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Is It Cheaper to Buy a Motorcycle in Thailand? (Rent vs Buy)

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Motorcycles in Thailand are the best way to get around. So many people rode their first motorbike in Thailand, including me.

Renting a Motorbike is quite cheap in Thailand, but is it more affordable to rent or buy a Motorbike?

Motorbikes hold around 2/3rds of their resale value in Thailand. If you’re staying in Thailand in one place for more than five months, it is cheaper to buy. A 125cc used Honda Click costs between 12,900($342.97)- 37,900($1007.64) to buy. Renting a 125cc Honda Click costs between 100($2.66) and 250($6.65) a day. 

Facebook Marketplace For Honda Clicks In Bangkok

I chose the 125cc Honda Click as it is the most common bike in Thailand. You will see tons of locals and foreigners using it.

Currently, I’m paying 5500/month for my bungalow and my 125cc Honda Click, which is around 183($4.83) a day, but this is a special price. You can see a tour of my bungalow in my YouTube video.

Please don’t go anywhere. Instead, this article will detail why it is cheaper to buy a motorbike in Thailand, who should buy it, and when it is better to rent.

Why It Is Cheaper to Buy a Motorbike Than Rent in Thailand

The average cost of renting a Honda Click or a similar motorbike (100-125cc) will be between 100-250, with 200-250 being more common.

This price is fine if you only need the bike for a few days, but if you’re staying long-term (5 months and above) in one area, buying will always be cheaper.

Let’s assume you are paying 200/day. One month will be 6000($159.76), although if you take the bike for longer, you will receive a better rate, around the 100-125/day I pay now.

Above, you can see a 2010 Honda Click on the Facebook Marketplace for 12,900($343.48). The bike looks in good condition and is around the same year as mine.

Buying a bike always makes sense, even if you only stay for three months in one place.

Worse are the ridiculous prices bike rental places will charge you for ANY damage to the bike. This penalty is a big scam rental businesses do to tourists.

I heard bike agencies charging 1000-2000 for even small scratches on a motorbike from a minor fall. So at least if it’s your bike, you will pay the correct amount for any damage.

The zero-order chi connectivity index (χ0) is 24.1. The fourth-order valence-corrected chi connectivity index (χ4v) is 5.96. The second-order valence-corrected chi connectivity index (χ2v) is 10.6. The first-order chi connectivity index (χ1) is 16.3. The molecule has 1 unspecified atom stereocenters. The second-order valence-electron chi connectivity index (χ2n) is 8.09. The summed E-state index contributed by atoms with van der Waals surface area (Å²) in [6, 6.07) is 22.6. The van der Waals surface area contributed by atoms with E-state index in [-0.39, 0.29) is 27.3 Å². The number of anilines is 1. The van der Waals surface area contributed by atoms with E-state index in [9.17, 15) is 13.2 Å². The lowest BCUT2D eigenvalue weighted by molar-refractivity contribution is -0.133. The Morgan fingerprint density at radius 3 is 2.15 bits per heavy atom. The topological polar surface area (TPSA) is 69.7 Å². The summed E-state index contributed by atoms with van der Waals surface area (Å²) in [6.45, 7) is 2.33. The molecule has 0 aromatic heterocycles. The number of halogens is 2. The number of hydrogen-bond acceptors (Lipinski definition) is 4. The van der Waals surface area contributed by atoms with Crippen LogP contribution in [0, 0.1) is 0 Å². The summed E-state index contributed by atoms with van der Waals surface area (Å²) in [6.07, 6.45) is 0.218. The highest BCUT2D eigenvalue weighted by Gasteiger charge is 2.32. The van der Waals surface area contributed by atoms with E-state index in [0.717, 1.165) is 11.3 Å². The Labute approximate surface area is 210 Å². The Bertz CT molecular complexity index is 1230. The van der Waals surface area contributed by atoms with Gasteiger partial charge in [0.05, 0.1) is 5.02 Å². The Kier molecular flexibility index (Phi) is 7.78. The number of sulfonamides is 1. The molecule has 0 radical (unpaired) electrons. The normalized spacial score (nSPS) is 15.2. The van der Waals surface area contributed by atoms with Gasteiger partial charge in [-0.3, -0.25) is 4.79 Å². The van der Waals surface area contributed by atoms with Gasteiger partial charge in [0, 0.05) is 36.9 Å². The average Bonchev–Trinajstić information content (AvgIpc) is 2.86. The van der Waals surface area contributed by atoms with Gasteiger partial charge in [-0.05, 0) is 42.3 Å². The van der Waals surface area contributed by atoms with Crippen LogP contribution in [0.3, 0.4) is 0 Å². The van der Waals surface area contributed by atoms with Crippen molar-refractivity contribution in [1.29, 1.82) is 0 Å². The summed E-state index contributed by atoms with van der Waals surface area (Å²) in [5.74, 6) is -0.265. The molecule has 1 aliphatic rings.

Buying a bike means you don’t have to put a deposit down for the bike or your Passport or ID, as you own it.

Want to know the correct way to rent a motorbike in Thailand, to avoid all the common scams? Luckily, I wrote a helpful guide for the best way to rent a bike in Thailand to prevent frauds that you can read here.

As motorbikes hold 2/3rd of their value, you can always sell your bike if you’re moving to another country, city, or returning home on the Facebook marketplace and not lose a lot of money.

Who Should Rent a Motorbike and Not Buy in Thailand?

If you are a backpacker and only in the city for a few days, buying a motorbike obviously doesn’t make sense.

I’m in a different situation. Although I plan to stay where I am (Ko Pha Ngan) for the entirety of my 9-month education visa, currently, I don’t have the funds to buy a motorbike.

You should have three months of living expenses as an emergency fund.

For example, I stupidly drove my rented 150cc Honda PCX into a wall and had to pay 9800($260.94) to replace the broken light and side plate. That’s almost the price of buying a 125cc Honda Click!

The cost would have been even worse if I had a bad relationship with the bike rental owner. I likely would have paid 1000s more and spent the official Honda dealership price.

Once I save three months of living expenses, I will buy a bike. The beauty of buying a motorcycle is that it’s yours, even if you travel elsewhere. For example, if I want to go to Krabi, I could leave my bike and have it waiting for me when I get back.

As a general rule, if you plan to stay 4/5 months in one place in Thailand, you should buy instead of rent. You can always sell the bike if you change your mind.

If you’re in a bigger city, like Bangkok, or Chiang Mai, it will be extremely easy to sell and buy a motorbike. However, I’m in Ko Pha Ngan, Full Moon Island. This place makes it more difficult for me to get a bargain bike and makes renting a better option.

I can buy a bike, but it will likely have to be a new one from the official Honda dealership, as there are only a small amount of bikes to choose from in the Facebook Marketplace.

What is the best way to spend money in Thailand? I recently switched to Revolut as my main way to spend money, and I couldn’t be happier. Discover why it’s your best option for Thailand spending in my helpful article.

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